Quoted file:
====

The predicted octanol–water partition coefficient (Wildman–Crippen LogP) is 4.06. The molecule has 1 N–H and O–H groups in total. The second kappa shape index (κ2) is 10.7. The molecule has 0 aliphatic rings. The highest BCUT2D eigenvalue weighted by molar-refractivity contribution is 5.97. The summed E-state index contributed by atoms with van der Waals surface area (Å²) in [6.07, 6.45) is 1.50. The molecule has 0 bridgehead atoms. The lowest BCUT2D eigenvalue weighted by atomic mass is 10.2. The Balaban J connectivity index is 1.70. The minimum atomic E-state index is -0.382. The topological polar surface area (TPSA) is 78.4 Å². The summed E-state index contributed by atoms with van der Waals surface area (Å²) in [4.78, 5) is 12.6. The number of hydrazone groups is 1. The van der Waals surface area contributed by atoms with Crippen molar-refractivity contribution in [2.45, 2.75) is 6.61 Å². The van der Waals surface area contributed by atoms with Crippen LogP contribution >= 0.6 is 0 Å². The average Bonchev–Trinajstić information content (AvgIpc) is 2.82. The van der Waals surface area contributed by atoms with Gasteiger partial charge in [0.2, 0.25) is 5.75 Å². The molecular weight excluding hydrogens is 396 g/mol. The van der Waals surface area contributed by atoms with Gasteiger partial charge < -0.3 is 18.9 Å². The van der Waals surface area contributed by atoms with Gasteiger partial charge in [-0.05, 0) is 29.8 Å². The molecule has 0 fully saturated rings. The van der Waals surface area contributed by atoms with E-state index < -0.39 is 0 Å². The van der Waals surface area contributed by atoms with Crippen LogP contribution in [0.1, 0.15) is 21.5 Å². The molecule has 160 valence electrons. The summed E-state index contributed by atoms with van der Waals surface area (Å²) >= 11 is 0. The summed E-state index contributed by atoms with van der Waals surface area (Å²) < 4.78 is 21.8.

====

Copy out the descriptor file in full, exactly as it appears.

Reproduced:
The predicted octanol–water partition coefficient (Wildman–Crippen LogP) is 4.06. The molecule has 1 N–H and O–H groups in total. The second kappa shape index (κ2) is 10.7. The molecule has 0 aliphatic rings. The highest BCUT2D eigenvalue weighted by molar-refractivity contribution is 5.97. The summed E-state index contributed by atoms with van der Waals surface area (Å²) in [6.07, 6.45) is 1.50. The molecule has 0 bridgehead atoms. The lowest BCUT2D eigenvalue weighted by atomic mass is 10.2. The Balaban J connectivity index is 1.70. The minimum atomic E-state index is -0.382. The topological polar surface area (TPSA) is 78.4 Å². The summed E-state index contributed by atoms with van der Waals surface area (Å²) in [4.78, 5) is 12.6. The number of hydrazone groups is 1. The van der Waals surface area contributed by atoms with Crippen molar-refractivity contribution in [2.45, 2.75) is 6.61 Å². The van der Waals surface area contributed by atoms with Crippen LogP contribution >= 0.6 is 0 Å². The average Bonchev–Trinajstić information content (AvgIpc) is 2.82. The van der Waals surface area contributed by atoms with Gasteiger partial charge in [0.2, 0.25) is 5.75 Å². The molecular weight excluding hydrogens is 396 g/mol. The van der Waals surface area contributed by atoms with Gasteiger partial charge < -0.3 is 18.9 Å². The van der Waals surface area contributed by atoms with Gasteiger partial charge in [-0.05, 0) is 29.8 Å². The molecule has 0 fully saturated rings. The van der Waals surface area contributed by atoms with E-state index < -0.39 is 0 Å². The van der Waals surface area contributed by atoms with Crippen LogP contribution in [0.1, 0.15) is 21.5 Å². The molecule has 160 valence electrons. The summed E-state index contributed by atoms with van der Waals surface area (Å²) >= 11 is 0. The summed E-state index contributed by atoms with van der Waals surface area (Å²) < 4.78 is 21.8.